From Russia with Love
Russia had no Formula 1 drivers until 2010 but that run ended when Vitaly Petrov debuted with Renault. He made the podium in 2011 but despite lasting just one more season, with tailenders Caterham, his exit was not the death knell for Russian hopes. Daniil Kvyat’s GP3 title propelled him into Formula 1 in 2014 and since then Russia has always had a representative on the grid, with Sergey Sirotkin present for Williams during Kvyat’s absence in 2018, and Nikita Mazepin graduating for 2021 – even if Russia’s IOC suspension means he is technically a representative of the Russian Automobile Federation. During that period Artem Markelov had a spell as a test driver while Formula 2 runner-up Robert Shwartzman is linked to Ferrari as test driver, and could yet emerge as a 2023 contender, having also tested for Haas.
Hopes for China?
Alpine Academy Director Mia Sharizman previously outlined that Zhou was China’s sole prospect for the next 10-15 years. There are no Chinese drivers in Formula 2 or Formula 3 so Sharizman’s estimate, which on first glance appears excessively downbeat, may yet ring true. Consequently, it is likely to depend on whether Zhou’s presence on the grid piques sufficient interest for youngsters to attempt to emulate his career path. From a country of over a billion people and an expanding global presence there is obviously a greater chance of this happening compared to, say, Hungary, or the Czech Republic. It could also hinge on government policies and influence, with the Olympics and medal success having been a priority within a sporting environment. It hosted the 2008 Summer Olympics and will soon hold the 2022 Winter games under strict conditions and ongoing political controversy. Football has been a target both domestically and internationally though that particular project has recently stagnated. There have been no signals that motorsport prowess is a government ambition. It may take a dedicated and well-funded youngster – willing to make sizeable sacrifices and move to Europe as a child – to follow Zhou’s trajectory.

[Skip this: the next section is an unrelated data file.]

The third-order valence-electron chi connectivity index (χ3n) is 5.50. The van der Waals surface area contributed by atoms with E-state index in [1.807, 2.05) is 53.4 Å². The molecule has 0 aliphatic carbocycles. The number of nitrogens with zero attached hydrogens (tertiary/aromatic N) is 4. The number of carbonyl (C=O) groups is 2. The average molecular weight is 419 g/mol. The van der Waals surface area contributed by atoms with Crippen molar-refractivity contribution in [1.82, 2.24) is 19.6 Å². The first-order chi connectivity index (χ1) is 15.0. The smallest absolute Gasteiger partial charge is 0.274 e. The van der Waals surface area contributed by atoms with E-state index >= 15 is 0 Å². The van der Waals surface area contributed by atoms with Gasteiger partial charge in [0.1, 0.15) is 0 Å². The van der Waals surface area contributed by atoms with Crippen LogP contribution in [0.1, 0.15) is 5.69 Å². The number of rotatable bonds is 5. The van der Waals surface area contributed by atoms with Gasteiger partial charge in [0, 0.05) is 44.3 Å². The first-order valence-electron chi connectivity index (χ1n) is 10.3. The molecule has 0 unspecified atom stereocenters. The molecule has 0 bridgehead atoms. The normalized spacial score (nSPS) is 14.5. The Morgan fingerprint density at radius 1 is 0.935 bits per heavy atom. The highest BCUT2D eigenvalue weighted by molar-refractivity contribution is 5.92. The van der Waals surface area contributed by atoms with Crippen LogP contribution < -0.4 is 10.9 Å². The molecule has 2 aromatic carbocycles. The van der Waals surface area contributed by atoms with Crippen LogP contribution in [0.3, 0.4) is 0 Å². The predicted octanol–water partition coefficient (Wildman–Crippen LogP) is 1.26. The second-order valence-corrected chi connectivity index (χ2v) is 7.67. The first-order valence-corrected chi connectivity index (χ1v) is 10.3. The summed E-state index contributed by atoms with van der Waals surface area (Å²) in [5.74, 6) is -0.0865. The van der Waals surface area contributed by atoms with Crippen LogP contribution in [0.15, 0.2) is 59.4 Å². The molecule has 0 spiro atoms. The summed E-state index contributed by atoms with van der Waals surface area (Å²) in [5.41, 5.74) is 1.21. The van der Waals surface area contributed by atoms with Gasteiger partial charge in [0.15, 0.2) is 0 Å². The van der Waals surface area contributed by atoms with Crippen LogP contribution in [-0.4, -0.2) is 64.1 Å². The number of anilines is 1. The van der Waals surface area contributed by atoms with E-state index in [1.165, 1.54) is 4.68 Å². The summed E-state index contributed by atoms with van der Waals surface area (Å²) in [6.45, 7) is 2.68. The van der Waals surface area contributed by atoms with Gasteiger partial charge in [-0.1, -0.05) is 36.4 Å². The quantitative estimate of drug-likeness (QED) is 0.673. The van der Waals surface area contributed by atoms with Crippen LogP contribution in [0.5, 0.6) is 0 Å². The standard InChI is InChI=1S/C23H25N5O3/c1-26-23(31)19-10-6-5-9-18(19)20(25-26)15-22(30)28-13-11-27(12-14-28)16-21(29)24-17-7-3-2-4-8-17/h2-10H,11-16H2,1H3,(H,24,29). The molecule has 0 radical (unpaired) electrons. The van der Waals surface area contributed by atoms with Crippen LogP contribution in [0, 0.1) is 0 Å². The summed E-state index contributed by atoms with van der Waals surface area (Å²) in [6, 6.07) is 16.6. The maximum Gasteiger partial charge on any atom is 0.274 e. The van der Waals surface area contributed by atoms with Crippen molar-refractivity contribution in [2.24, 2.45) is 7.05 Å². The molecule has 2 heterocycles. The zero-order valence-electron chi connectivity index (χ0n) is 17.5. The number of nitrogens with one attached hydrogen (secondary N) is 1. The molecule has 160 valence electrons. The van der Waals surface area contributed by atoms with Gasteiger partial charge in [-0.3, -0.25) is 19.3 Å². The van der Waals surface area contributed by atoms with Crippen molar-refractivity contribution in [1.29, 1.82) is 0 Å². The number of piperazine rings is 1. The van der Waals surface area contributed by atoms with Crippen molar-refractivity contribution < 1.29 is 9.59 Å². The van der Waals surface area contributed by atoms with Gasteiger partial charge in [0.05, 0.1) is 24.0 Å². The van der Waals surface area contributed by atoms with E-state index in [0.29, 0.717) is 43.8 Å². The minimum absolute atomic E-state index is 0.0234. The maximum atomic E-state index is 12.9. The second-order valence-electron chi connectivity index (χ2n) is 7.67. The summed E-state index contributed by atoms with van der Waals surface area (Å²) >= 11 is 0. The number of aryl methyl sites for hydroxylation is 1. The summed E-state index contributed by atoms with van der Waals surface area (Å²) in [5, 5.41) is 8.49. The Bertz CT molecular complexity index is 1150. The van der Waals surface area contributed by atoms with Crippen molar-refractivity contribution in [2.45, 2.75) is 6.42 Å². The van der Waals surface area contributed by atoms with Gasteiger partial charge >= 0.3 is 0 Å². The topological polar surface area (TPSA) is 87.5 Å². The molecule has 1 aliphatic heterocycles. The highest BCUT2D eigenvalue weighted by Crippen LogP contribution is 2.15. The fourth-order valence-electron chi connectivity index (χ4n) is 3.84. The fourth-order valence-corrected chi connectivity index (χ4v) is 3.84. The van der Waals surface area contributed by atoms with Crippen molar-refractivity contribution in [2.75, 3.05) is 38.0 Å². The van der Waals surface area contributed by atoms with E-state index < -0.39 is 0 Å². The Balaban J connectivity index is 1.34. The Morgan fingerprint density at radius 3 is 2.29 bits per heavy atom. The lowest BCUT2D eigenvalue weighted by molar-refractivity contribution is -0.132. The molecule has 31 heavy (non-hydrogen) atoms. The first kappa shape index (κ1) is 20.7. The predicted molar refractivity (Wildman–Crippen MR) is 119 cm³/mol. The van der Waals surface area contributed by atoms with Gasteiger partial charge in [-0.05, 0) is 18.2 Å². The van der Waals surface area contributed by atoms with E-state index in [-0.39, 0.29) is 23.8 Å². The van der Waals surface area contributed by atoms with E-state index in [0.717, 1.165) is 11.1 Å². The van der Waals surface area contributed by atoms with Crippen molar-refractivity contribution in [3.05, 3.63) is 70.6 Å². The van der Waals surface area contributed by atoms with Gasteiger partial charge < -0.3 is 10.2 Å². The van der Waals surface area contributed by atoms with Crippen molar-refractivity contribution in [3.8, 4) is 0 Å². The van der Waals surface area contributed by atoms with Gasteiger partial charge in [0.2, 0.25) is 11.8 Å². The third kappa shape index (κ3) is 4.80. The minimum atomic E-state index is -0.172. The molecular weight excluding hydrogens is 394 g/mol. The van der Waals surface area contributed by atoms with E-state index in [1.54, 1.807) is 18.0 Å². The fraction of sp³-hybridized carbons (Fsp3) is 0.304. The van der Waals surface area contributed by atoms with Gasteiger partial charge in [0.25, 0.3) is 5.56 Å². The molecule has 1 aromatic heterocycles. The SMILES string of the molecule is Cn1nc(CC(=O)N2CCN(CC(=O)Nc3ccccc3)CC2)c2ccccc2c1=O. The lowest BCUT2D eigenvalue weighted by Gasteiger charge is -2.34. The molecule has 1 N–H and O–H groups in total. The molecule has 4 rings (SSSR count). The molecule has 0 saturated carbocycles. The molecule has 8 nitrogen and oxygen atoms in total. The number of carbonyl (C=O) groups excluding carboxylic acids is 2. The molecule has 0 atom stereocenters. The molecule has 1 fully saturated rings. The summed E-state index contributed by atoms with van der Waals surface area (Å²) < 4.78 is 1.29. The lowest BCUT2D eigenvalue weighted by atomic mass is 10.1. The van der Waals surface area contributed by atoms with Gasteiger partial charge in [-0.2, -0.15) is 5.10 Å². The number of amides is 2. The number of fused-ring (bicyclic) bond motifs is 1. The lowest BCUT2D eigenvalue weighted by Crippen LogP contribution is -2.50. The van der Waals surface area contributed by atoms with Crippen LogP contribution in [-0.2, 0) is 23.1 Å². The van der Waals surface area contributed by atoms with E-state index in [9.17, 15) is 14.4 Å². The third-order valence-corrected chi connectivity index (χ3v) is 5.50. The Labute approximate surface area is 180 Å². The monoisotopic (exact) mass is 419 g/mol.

Indonesia was the most recent new country, China is the next, but which country is likely after that? Of the drivers in Formula 2 the standout would be Estonia’s Juri Vips, who finished sixth overall, and is part of Red Bull’s scheme, having tested both the RB16 and RB16B at the end of 2020 and 2021 respectively. A big 2022 would ostensibly propel him into consideration for AlphaTauri for 2023. Estonia also has 17-year-old Paul Aron, third in FREC, climbing the ladder under the guidance of Mercedes. Israel’s Roy Nissany has had test outings with Williams, and will remain in Formula 2 with DAMS this year, but would need an improbable upturn in results to ever be a realistic contender. Dennis Hauger is seeking to place Norway on the map following his Formula 3 title triumph, and Red Bull affiliation, with Formula 2 likely his next step, having already tested for champions Prema. Further down the ladder Mercedes is supporting the career of karter Alex Powell, who hails from Jamaica.